Family was always at the center of Pauline’s heart. She especially loved becoming a grandmother. Her grandchildren referred to her as, “Oma”, and throughout the years she loved nothing more than babysitting and spending time with her grandchildren and great-grandchildren at every opportunity. They relished numerous sleepovers at their Oma’s house and annual trips to Frankenmuth, Michigan to visit Bronner’s and eat Wienerschnitzel while listening to German tunes. Pauline also took several trips over the years to her homeland of Austria to visit her parents, brothers and other relatives and was accompanied several of those times by her daughter, Fani.
Time found Pauline slowing down some yet even as she aged, Pauline faithfully attended church and enjoyed going to bingo every now and then. When her health began to decline and signs of Alzheimer’s disease became evident, Pauline’s daughter, Amy stepped in and took great care of her. For several years Amy paid Pauline’s bills, managed her medicine and took her to her doctor’s appointments. Sadly, Amy suffered from her own health issues. Diagnosed with cancer, she could no longer take care of Pauline and in 2015 she passed away. Pauline then went to live with her son, Steve and his wife Reyne in Ludington where she spent the last two years of her life. Her memory slowly faded during these years but she never ceased in being the same loving Oma to the family she loved and adored.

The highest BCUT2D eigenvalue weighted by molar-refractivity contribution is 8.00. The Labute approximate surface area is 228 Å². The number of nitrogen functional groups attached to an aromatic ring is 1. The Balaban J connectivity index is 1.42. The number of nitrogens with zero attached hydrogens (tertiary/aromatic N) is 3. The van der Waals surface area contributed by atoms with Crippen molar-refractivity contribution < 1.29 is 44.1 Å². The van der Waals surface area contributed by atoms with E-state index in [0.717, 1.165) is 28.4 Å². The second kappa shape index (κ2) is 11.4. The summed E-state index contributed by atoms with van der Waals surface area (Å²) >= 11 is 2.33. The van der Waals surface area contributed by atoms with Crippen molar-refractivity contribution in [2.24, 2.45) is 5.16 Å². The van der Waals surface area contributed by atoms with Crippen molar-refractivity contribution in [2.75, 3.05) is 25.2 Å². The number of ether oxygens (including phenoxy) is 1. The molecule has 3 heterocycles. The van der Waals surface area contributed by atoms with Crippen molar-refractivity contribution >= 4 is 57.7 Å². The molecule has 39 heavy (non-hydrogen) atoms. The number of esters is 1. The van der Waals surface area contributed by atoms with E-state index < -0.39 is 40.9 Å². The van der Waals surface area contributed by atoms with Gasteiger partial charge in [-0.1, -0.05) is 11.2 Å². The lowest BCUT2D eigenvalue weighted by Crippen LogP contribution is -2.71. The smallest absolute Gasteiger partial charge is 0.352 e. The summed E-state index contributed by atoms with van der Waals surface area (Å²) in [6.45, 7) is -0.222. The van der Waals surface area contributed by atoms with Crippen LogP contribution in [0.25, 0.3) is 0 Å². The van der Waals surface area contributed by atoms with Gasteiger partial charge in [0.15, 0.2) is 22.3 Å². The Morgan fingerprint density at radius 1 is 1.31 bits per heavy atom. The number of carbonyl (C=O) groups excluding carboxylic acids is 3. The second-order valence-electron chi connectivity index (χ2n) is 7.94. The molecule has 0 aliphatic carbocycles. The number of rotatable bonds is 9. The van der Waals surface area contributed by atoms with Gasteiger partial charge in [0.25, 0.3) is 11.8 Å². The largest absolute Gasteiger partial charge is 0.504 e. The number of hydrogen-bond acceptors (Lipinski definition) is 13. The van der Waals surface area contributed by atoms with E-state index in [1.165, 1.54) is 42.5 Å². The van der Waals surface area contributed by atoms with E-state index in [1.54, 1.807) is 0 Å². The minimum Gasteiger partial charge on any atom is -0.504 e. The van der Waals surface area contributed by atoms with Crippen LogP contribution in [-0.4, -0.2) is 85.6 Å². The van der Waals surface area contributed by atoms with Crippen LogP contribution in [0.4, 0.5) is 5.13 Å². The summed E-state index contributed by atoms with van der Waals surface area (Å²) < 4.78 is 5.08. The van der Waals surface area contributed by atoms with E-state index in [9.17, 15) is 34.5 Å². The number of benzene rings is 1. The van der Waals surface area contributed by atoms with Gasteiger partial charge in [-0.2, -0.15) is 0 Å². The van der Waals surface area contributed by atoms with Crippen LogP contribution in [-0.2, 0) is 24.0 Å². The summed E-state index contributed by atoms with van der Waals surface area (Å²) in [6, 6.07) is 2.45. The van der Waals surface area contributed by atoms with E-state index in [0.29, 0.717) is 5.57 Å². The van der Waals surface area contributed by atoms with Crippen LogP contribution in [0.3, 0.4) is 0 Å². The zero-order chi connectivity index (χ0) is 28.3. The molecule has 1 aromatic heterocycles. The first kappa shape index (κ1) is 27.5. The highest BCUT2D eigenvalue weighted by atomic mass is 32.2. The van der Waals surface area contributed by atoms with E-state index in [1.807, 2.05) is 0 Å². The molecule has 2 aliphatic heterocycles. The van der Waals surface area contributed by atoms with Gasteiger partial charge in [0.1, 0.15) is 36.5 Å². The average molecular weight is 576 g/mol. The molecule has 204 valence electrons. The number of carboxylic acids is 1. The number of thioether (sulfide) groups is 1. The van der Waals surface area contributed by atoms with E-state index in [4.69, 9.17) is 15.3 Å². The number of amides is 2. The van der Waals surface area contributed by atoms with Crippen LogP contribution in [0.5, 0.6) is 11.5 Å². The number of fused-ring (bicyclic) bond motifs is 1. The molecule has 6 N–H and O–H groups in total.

Throughout her life, Pauline held fast to her faith. It saw her through the worst of times, and she was exceedingly thankful for the happy times life brought her way. A loving and devoted wife, mother, grandmother, great-grandmother, and wonderful friend, Pauline’s love for her family and friends shone bright in all she said and did.
Mrs. Pauline Miletich-Wiszynski, age 91, passed away Wednesday, June 28, 2017. Entering into the final stages of her illness, she spent the final two years with her devoted son, Steve and daughter-in-law, Reyne. SURVIVORS: Son, Steve (Reyne) Miletich Jr. of Ludington; daughters, Tammie (Jerry) Beegle of Montague, Frances (Jerry) McCrea-Markle of CA; stepchildren, George (Carol) Wiszynski, Olga (Larry) Workman, Theresa (Ed) Haas; 11 grandchildren; 19 great-grandchildren; three great great-grandchildren; brother, Hubert Voraberger of Austria. She was preceded in death by her daughter, Emilie (Amy) Miletich, both husbands, two grandchildren and by her brother, Franz Voraberger. SERVICE: Saturday, July 1, 2017, 11:00 am with visitation one hour prior to the service at the Clock Chapel - Muskegon with Dale Clock officiating. Interment in Evergreen Cemetery. MEMORIAL: Alzheimer's Association.